What are British Values?
All of our children learn about aspects of British Values either through curriculum topics, pastoral work or through class projects. For example, some of our Year 5 & 6 children spent a week exploring in greater depth the true meaning of ‘British Values’. They looked at a number of key areas which highlighted what it meant to be ‘British’. The children then summarised their work by creating a fabulous display for our school hall and presented the key learning points to the rest of the school during assembly. If you are visiting school you are more than welcome to take a look at the display and to read the many fascinating facts associated with ‘British Values’.
So what are ‘British’ values? There are certain values that have been attributed to being British, by the government and some institutions, and these fall into the following broad areas:
- The Rule of Law
- Individual Liberty
- Tolerance & Respect.
How do we specifically promote ‘British Values’ at our school?
We seek to promote British values in our policies and practice here. Our activities and the way we manage learning and behaviour, clearly reflect British values. We promote these values in the following ways:
- Provide pupils with a broad general knowledge of, and promote respect for, public institutions and services – by discussing these whenever appropriate in curriculum work.
- Teach pupils how they can influence decision-making through the democratic process – e.g. in our School Council work.
- Include in the curriculum information on the advantages and disadvantages of democracy and how it works in Britain – e.g. when considering periods of history where democracy was not as fully developed as it is now.
- Encourage pupils to become involved in decision-making processes and ensure they are listened to in school – again through the work of the School Council.
- Organise visits to democratic establishments e.g. local council events such as Have Your Say.
- Hold ‘mock elections’ so pupils learn how to argue and defend points of view e.g. when electing representatives to the School Council for each class and when appointing ‘Buddies’ to work in school.
- Help pupils to express their views e.g. through English lessons and opportunities to present work and opinions.
- Model how perceived injustice can be peacefully challenged e.g. through our interactions with pupils and the school’s behaviour system and discussing scenarios in assemblies and class PHSE work.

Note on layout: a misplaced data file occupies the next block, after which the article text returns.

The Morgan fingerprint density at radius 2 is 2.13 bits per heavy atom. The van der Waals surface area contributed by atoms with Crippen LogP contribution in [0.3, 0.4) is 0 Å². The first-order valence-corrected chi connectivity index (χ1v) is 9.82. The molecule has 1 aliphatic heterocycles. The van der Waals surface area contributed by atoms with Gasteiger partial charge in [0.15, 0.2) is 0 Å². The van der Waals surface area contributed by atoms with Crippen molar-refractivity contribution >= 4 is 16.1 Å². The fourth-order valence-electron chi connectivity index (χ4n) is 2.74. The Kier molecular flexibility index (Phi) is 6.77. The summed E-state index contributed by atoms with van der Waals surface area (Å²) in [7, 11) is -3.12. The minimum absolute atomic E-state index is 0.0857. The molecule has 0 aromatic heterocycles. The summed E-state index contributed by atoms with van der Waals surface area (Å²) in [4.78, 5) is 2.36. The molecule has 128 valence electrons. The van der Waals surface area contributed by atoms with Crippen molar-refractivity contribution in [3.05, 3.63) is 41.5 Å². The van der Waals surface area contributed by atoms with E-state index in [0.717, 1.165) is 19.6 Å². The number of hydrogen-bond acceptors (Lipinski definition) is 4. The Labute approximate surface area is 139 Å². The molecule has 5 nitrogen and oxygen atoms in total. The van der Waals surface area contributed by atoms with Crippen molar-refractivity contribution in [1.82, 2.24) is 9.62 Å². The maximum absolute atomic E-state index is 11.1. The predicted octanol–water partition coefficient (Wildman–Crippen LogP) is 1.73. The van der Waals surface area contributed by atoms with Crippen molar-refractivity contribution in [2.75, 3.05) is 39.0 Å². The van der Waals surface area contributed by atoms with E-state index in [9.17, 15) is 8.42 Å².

The Rule of Law
- Ensure school rules and expectations are clear and fair e.g. by discussing these with pupils and establishing classroom rules with the pupils themselves.
- Help pupils to distinguish right from wrong e.g. during everyday interactions and discussions of stories, fables and other literary materials.
- Help pupils to respect the law and the basis on which it is made e.g. by showing how rules help everyone to interact in an orderly and fair manner and protect the vulnerable in society.
- Help pupils to understand that living under the rule of law protects individuals
- Include visits from the police in the curriculum e.g. have sessions with the Community Police Officers and visits from the Fire Service.
- Teach pupils aspects of both civil and criminal law and discuss how this might differ from some religious laws.
- Develop approaches focused on fairness and justice to resolve conflicts e.g. as part of sanctions in our approach to behaviour.
- Support pupils to develop their self-knowledge, self-esteem and self-confidence e.g. through all areas of teaching and learning in school.
- Encourage pupils to take responsibility for their behaviour, as well as knowing their rights.
- Challenge stereotypes e.g. through SMSC/PHSE work and assemblies.
- Implement a strong anti-bullying culture – as enshrined in our policies for Anti-Bullying and Behaviour.
Respect and Tolerance
- Promote respect for individual differences in all areas of learning and interaction.
- Help pupils to acquire an understanding of, and respect for, their own and other cultures and ways of life e.g. through our Religious Education work and SMSC/PHSE.
- Challenge prejudicial or discriminatory behaviour e.g. through discussion and use of illustrative materials as well as our approach to behaviour in school.
- Organise visits to places of worship e.g. visits to the local churches and other diverse places of worship as appropriate to the curriculum.
- Develop critical personal thinking skills throughout our curricular work.
- Discuss differences between people, such as differences of faith, ethnicity, disability, gender or sexuality and differences of family situations, such as looked-after children or young carers e.g. through our SMSC/PHSE and broader curricular work and through visitors to school sharing their experiences.